Greece
and the ancient world from around the 9th century BC to the 6th century AD. It is often roughly divided into the Archaic period (9th to 6th centuries BC), Classical period (5th and 4th centuries BC), and Hellenistic period
Hellenistic period
(Koine Greek, 3rd century BC to the 4th century AD). It is antedated in the second millennium BC by Mycenaean Greek and succeeded by medieval Greek. Koine is regarded as a separate historical stage of its own, although in its earliest form it closely resembled Attic Greek
Attic Greek
and in its latest form it approaches Medieval Greek
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Astronomical Unit
The astronomical unit (symbol: au,[1][2][3] ua,[4] or AU) is a unit of length, roughly the distance from Earth
Earth
to the Sun. However, that distance varies as Earth
Earth
orbits the Sun, from a maximum (aphelion) to a minimum (perihelion) and back again once a year. Originally conceived as the average of Earth's aphelion and perihelion, it was defined exactly as 7011149597870700000♠149597870700 metres or about 150 million kilometres (93 million miles) since 2012.[5] The astronomical unit is used primarily for measuring distances within the Solar System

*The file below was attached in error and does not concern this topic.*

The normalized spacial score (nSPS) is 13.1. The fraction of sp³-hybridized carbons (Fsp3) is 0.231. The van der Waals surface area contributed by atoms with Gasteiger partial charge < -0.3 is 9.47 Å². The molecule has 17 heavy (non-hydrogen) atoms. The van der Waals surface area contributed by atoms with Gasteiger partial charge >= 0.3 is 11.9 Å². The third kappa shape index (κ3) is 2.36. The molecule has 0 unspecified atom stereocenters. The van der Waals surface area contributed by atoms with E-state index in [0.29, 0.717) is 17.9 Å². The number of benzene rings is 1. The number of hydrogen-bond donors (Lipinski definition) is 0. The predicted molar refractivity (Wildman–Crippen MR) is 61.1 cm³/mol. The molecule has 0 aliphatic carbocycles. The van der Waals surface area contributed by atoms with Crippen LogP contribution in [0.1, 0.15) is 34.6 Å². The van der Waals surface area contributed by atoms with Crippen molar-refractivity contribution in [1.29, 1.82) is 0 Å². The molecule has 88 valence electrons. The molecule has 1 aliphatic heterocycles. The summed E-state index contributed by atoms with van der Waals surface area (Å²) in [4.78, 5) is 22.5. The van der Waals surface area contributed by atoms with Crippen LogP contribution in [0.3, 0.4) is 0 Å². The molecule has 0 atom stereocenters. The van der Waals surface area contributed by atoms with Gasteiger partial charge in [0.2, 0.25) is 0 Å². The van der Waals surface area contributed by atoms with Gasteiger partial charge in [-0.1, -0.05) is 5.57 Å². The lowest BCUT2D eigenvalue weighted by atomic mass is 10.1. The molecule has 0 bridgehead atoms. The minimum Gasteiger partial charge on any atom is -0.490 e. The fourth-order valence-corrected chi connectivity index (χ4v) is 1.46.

Solar System
or around other stars
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Nevada
Nevada
Nevada
(/nɪˈvædə/; see pronunciations) is a state in the Western, Mountain West, and Southwestern regions of the United States
United States
of America. It borders Oregon
Oregon
to the northwest, Idaho
Idaho
to the northeast, California
California
to the west, Arizona
Arizona
to the southeast and Utah
Utah
to the east. Nevada
Nevada
is the 7th most extensive, the 34th most populous, but the 9th least densely populated of the 50 United States
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Escape Velocity
In physics, escape velocity is the minimum speed needed for an object to escape from the gravitational influence of a massive body. The escape velocity from Earth
Earth
is about 11.186 km/s (6.951 mi/s; 40,270 km/h; 25,020 mph)[1] at the surface. More generally, escape velocity is the speed at which the sum of an object's kinetic energy and its gravitational potential energy is equal to zero;[nb 1] an object which has achieved escape velocity is neither on the surface, nor in a closed orbit (of any radius). With escape velocity in a direction pointing away from the ground of a massive body, the object will move away from the body, slowing forever and approaching, but never reaching, zero speed. Once escape velocity is achieved, no further impulse need be applied for it to continue in its escape